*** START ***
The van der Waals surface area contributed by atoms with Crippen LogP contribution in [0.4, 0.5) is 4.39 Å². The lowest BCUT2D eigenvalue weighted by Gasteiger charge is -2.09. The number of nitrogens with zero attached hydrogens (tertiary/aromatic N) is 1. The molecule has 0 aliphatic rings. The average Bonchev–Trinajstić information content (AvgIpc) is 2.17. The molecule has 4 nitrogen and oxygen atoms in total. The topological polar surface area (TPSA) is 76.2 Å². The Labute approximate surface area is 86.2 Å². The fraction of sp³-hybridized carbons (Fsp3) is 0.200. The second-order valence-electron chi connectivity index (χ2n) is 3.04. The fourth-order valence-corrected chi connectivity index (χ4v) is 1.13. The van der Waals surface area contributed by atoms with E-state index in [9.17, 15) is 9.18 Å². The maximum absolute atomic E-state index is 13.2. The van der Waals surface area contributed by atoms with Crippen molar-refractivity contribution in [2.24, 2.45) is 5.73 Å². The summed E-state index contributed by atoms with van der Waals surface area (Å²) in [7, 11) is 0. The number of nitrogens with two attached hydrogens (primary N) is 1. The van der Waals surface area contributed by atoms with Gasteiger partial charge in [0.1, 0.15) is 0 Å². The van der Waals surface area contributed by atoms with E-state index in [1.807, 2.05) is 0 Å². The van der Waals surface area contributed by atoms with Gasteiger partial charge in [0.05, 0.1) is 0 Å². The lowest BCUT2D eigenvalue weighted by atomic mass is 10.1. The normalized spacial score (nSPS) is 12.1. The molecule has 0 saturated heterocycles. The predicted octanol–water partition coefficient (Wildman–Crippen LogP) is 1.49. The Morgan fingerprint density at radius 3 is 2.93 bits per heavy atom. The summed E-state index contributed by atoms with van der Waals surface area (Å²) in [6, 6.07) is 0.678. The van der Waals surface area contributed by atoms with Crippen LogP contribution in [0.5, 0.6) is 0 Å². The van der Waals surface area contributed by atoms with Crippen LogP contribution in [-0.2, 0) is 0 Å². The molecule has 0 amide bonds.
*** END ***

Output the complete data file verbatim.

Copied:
The van der Waals surface area contributed by atoms with Crippen LogP contribution in [0.4, 0.5) is 4.39 Å². The lowest BCUT2D eigenvalue weighted by Gasteiger charge is -2.09. The number of nitrogens with zero attached hydrogens (tertiary/aromatic N) is 1. The molecule has 0 aliphatic rings. The average Bonchev–Trinajstić information content (AvgIpc) is 2.17. The molecule has 4 nitrogen and oxygen atoms in total. The topological polar surface area (TPSA) is 76.2 Å². The Labute approximate surface area is 86.2 Å². The fraction of sp³-hybridized carbons (Fsp3) is 0.200. The second-order valence-electron chi connectivity index (χ2n) is 3.04. The fourth-order valence-corrected chi connectivity index (χ4v) is 1.13. The van der Waals surface area contributed by atoms with E-state index in [9.17, 15) is 9.18 Å². The maximum absolute atomic E-state index is 13.2. The van der Waals surface area contributed by atoms with Crippen molar-refractivity contribution in [2.24, 2.45) is 5.73 Å². The summed E-state index contributed by atoms with van der Waals surface area (Å²) in [7, 11) is 0. The number of nitrogens with two attached hydrogens (primary N) is 1. The van der Waals surface area contributed by atoms with Gasteiger partial charge in [0.1, 0.15) is 0 Å². The van der Waals surface area contributed by atoms with E-state index in [1.807, 2.05) is 0 Å². The van der Waals surface area contributed by atoms with Gasteiger partial charge in [0.05, 0.1) is 0 Å². The lowest BCUT2D eigenvalue weighted by atomic mass is 10.1. The normalized spacial score (nSPS) is 12.1. The molecule has 0 saturated heterocycles. The predicted octanol–water partition coefficient (Wildman–Crippen LogP) is 1.49. The Morgan fingerprint density at radius 3 is 2.93 bits per heavy atom. The summed E-state index contributed by atoms with van der Waals surface area (Å²) in [6, 6.07) is 0.678. The van der Waals surface area contributed by atoms with Crippen LogP contribution in [0.5, 0.6) is 0 Å². The van der Waals surface area contributed by atoms with Crippen LogP contribution in [-0.2, 0) is 0 Å². The molecule has 0 amide bonds.